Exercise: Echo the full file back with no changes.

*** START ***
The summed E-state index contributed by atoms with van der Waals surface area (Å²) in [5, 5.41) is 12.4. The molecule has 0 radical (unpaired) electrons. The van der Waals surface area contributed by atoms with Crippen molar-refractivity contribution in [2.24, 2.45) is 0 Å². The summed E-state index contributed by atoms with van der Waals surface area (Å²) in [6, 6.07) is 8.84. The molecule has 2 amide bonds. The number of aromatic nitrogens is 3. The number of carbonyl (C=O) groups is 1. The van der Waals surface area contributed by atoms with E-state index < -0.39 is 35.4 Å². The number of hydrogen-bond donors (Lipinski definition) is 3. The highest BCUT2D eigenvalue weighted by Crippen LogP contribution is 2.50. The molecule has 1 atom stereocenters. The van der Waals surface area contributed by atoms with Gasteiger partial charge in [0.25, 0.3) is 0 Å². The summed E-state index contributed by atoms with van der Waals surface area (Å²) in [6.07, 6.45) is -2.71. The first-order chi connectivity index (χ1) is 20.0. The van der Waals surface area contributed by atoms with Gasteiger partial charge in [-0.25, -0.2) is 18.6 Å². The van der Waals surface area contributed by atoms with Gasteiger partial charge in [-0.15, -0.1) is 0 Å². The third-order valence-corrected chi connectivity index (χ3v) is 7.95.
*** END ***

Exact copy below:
The summed E-state index contributed by atoms with van der Waals surface area (Å²) in [5, 5.41) is 12.4. The molecule has 0 radical (unpaired) electrons. The van der Waals surface area contributed by atoms with Crippen molar-refractivity contribution in [2.24, 2.45) is 0 Å². The summed E-state index contributed by atoms with van der Waals surface area (Å²) in [6, 6.07) is 8.84. The molecule has 2 amide bonds. The number of aromatic nitrogens is 3. The number of carbonyl (C=O) groups is 1. The van der Waals surface area contributed by atoms with E-state index < -0.39 is 35.4 Å². The number of hydrogen-bond donors (Lipinski definition) is 3. The highest BCUT2D eigenvalue weighted by Crippen LogP contribution is 2.50. The molecule has 1 atom stereocenters. The van der Waals surface area contributed by atoms with Gasteiger partial charge in [0.25, 0.3) is 0 Å². The summed E-state index contributed by atoms with van der Waals surface area (Å²) in [6.07, 6.45) is -2.71. The first-order chi connectivity index (χ1) is 20.0. The van der Waals surface area contributed by atoms with Gasteiger partial charge in [-0.25, -0.2) is 18.6 Å². The van der Waals surface area contributed by atoms with Gasteiger partial charge in [-0.15, -0.1) is 0 Å². The third-order valence-corrected chi connectivity index (χ3v) is 7.95.